At Graphflow, our mission is to empower online stores of all sizes to grow their businesses by providing them access to the same machine learning and Big Data tools used by the largest and most sophisticated tech players in the market.

To deliver on this mission, we decided from the very beginning to go ‘all in’ on Spark for our scalable analytics and machine learning applications. When Graphflow started using Spark, it was on version 0.7.0, and it was relatively immature. A lot has changed over the past year and a half: Spark has become a top-level Apache project, version 1.2.0 was released, and Spark has matured significantly in terms of functionality, deployment, stability, and operations.

Spark Monitoring

There are, however, still a few “missing pieces.”  Among these are robust and easy-to-use monitoring systems. With the version 1.0.0 release, Spark added a metrics system to allow reporting and monitoring of various internal and custom Spark application metrics. Built on top of Coda Hale’s Metrics, the metrics system supports various methods of reporting to external monitoring systems.

This is all very well, but being a very small team, we tend to rely on managed services wherever it makes sense — we just don’t have the resources to manage a dedicated monitoring infrastructure. We recently started using SPM (for monitoring, alerting, and anomaly detection) and Logsene (for our logs) — both from Sematext — across most of our systems, including EC2 metrics, Elasticsearch, and web application log collection and monitoring.

With the recent release of SPM for Spark monitoring, we definitely wanted to take it for a spin!

Getting up and Running

The installation process is straightforward:

  1. Install the SPM monitor on each node in the Spark cluster using the standard package manager.
  2. Amend `SPARK_MASTER_OPTS`, `SPARK_WORKER_OPTS`, and `SPARK_SUBMIT_OPTS` in `spark-env.sh` and `spark.executor.extraJavaOptions` in `spark-defaults.conf` on each node, with the appropriate config properties, including an SPM access key (don’t forget to propagate these config changes to each worker – we do this using *spark-ec2’s* `copy-dirs` command).
  3. Create or amend the metrics properties file `metrics.properties` to point to the JMX sink (by setting `*.sink.jmx.class=org.apache.spark.metrics.sink.JmxSink`).

Once all nodes are restarted, you should start seeing metrics appearing in the SPM dashboard within a few minutes.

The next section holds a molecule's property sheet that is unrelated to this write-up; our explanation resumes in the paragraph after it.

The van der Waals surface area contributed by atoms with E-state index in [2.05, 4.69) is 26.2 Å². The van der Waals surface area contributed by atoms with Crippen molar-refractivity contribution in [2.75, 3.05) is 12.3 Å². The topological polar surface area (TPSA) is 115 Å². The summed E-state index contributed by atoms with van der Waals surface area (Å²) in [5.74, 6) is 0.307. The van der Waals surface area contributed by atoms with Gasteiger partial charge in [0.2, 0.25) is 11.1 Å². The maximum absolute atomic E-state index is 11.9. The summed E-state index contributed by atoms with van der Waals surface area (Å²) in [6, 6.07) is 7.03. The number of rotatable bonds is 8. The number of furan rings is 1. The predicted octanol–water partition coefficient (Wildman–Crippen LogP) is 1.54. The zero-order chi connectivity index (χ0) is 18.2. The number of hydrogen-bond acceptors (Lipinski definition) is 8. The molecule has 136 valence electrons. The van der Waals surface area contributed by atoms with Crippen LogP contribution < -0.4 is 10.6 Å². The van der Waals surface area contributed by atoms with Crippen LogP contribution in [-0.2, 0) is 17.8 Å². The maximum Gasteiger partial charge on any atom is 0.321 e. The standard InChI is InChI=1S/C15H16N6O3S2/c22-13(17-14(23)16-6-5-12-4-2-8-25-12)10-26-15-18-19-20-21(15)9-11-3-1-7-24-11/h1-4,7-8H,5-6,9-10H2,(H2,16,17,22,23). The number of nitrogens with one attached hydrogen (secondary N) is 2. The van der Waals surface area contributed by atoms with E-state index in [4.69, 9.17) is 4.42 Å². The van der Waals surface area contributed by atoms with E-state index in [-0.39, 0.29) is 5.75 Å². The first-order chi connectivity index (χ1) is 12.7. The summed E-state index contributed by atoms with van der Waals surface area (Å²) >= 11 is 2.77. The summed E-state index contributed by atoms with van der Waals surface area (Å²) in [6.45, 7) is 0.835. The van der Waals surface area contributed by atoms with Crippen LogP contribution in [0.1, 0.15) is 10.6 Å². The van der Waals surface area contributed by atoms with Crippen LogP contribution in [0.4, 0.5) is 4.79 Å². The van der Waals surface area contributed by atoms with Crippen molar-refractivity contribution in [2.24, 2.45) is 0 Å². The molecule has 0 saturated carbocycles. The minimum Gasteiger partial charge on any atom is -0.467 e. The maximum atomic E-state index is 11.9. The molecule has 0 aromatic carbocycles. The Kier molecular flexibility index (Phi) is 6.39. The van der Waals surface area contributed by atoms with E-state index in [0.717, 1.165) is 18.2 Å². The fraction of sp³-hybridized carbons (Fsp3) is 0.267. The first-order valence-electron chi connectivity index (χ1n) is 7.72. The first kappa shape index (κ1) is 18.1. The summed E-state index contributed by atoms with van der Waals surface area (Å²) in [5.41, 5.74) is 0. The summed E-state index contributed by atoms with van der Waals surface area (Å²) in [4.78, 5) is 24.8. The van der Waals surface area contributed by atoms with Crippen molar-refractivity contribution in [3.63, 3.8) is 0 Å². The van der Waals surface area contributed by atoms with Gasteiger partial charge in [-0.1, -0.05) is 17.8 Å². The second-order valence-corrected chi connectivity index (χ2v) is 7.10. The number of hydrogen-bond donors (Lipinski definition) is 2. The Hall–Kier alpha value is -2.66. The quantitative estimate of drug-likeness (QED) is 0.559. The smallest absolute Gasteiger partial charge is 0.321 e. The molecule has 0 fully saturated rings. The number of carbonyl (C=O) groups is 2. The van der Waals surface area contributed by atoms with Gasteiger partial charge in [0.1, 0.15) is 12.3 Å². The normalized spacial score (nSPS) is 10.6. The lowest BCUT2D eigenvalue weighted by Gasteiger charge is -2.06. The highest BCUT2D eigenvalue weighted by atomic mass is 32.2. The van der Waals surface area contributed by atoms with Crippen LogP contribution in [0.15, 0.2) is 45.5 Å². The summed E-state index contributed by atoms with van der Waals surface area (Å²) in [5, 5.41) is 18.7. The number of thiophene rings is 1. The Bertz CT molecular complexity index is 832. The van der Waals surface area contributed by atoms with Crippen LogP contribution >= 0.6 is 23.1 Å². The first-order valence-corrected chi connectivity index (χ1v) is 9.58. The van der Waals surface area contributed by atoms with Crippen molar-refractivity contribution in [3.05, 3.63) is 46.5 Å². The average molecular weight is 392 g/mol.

The main dashboard provides a useful overview of what’s going on in the cluster. The detail tabs on the side allow you to drill down into more detailed metrics for the Master / Driver, and Workers / Executors, and, of course, all key JVM and server metrics.  We can also feed any custom metrics we want to chart into SPM, but we are not making use of that yet.

Spark_monitoring_1

Spark Troubleshooting with SPM

Spark, being a complex distributed system, sometimes has issues. While these have become rarer with the past few releases — which have improved efficiency and stability significantly — they still happen. Probably the most common causes of failure (either of a Job, a Worker, or the Master) are related to memory pressure or misconfiguration.

As a case in point: on a number of days we were experiencing periodic job failures due to Workers going down. However, we were not seeing a precise cause in the logs. Since we had installed SPM for Spark, we took a look through a few of the metrics dashboards. At first, it was still not clear what might be causing the issue. However, we noticed that at the time of the failure, there was a big spike in CPU usage and, directly afterwards, the overall disk usage dropped off noticeably.

Spark_monitoring_2a

Spark_monitoring_2b

Once we drilled down from the aggregated metrics view (above) to the individual disk view, the root cause became clear – running out of disk space on the root device!

Spark_monitoring_3a

Spark_monitoring_3b

Sure enough, once we knew what to look for, we found that the Spark working directory on each Worker node had gotten clogged up with job logs and JARs.  We run a fairly large number of jobs on regular schedules (every 15 minutes, every hour, daily and so on), and each job caused more build up of these files in the working directory.

We had correctly set `spark.local.dir` to the large disk volume, but the default working directory is set to `$SPARK_HOME/work`. This setting can be changed with the environment variable `SPARK_WORKER_DIR` in `spark-env.sh`. We also turned on the ‘worker cleanup’ functionality by setting `spark.worker.cleanup.enabled true` in `spark-defaults.conf`. The Spark Standalone guide has more detail on these settings.

Everything in One Place